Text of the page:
Carolina: That’s a great question. The general contractor has, I think, the hardest job of all of the players involved in the construction. I think the biggest trick to all of this is just to ask “how’s it going?” And then shut up. Because most of the time, they want to vent to someone and what comes out of their mouth is gold. So, bring a notebook and take notes because they want to talk to you. You just have to open the door.
Salespeople, we talk a lot and, in this case, you just need to listen. Just ask a really open-ended question like, “how’s it going? How has it been? How are things? How are deliveries? I heard there’s a lumber shortage.” Just let them talk, because they’re going to tell you everything. Then you can say “what else?” And they keep going. They really do.
Mark: Right there. That’s golden. I mean, I have this problem where I talk too much like I don’t listen enough. I always want to share. I feel like I’m too often like the Ginsu knife commercial – “but wait, wait, there’s more!” So that’s always a great reminder to all of us to just shut up and listen.
And then I love that point about giving them another reason to keep going because one is, they’ll feel closer to you because you allowed them to vent. And then there is a surprising amount of time, I find that they mentioned something that you can help them with, either your product, your company, just something about your service that they didn’t know until you asked if you could help with this.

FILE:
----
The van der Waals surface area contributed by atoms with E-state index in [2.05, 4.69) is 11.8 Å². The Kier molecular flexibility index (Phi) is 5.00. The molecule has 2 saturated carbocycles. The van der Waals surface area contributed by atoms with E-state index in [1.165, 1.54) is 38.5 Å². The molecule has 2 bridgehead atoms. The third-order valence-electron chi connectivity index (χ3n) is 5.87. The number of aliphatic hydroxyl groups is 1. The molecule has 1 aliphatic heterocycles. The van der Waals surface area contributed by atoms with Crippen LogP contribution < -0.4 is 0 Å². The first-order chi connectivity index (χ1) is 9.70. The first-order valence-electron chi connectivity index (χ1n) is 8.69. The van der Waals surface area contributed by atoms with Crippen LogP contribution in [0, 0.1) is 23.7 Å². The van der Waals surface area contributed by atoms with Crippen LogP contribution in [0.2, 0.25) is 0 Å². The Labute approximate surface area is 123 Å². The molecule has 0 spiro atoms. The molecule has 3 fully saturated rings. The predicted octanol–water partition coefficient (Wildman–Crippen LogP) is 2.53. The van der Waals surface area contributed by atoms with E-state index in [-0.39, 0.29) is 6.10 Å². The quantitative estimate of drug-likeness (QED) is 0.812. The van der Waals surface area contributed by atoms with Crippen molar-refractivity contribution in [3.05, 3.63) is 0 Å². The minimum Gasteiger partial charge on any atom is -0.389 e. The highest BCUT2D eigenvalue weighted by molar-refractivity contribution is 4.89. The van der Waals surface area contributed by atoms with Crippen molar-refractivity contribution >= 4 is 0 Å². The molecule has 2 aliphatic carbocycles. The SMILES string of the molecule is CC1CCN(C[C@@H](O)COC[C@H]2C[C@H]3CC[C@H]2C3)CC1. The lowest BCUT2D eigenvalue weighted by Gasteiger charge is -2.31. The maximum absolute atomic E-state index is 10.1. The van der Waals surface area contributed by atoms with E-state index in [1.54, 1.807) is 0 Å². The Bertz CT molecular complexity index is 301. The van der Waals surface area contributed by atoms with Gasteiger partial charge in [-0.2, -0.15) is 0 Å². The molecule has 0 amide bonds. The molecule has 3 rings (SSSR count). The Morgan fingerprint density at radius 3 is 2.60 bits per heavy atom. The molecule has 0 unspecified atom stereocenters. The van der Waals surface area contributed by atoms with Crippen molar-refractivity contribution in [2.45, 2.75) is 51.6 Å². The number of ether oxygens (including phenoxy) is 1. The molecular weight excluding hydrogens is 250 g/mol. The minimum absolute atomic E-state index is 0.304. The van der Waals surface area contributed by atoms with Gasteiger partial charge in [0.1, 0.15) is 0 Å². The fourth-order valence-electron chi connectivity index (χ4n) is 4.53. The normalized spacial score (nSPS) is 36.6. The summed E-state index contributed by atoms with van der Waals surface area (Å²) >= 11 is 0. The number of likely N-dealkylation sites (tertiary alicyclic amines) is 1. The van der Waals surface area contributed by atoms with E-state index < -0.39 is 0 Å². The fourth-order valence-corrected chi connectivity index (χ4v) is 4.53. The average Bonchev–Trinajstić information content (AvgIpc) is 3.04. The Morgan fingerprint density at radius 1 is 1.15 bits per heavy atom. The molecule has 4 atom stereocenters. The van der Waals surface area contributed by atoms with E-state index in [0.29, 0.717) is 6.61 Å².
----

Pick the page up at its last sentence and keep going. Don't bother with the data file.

If you went and had three conversations with three GCs in the same locality on jobsites, well now you’re going to see a common thread of what are the biggest issues. It could be labor shortage, it could be trained installers, it could be the parades going down the street. It could be the weather. And now you’re going to find the other jobsites are going to have a similar thing. And you can start to think about whether there’s anything you can do to make that better, ease that pain, help them out with that.
Carolina: Yeah. And you can develop not just training, but “here’s what I can do for you tailored around all of those problems that they face every single day.” And it’s like, “okay they’re just my easy button. This I’m just going to call Carolina because she knows how I feel. She knows what’s going on and she can solve my problems. I don’t have to explain things to her. She knows how to solve it, or she knows someone who can.”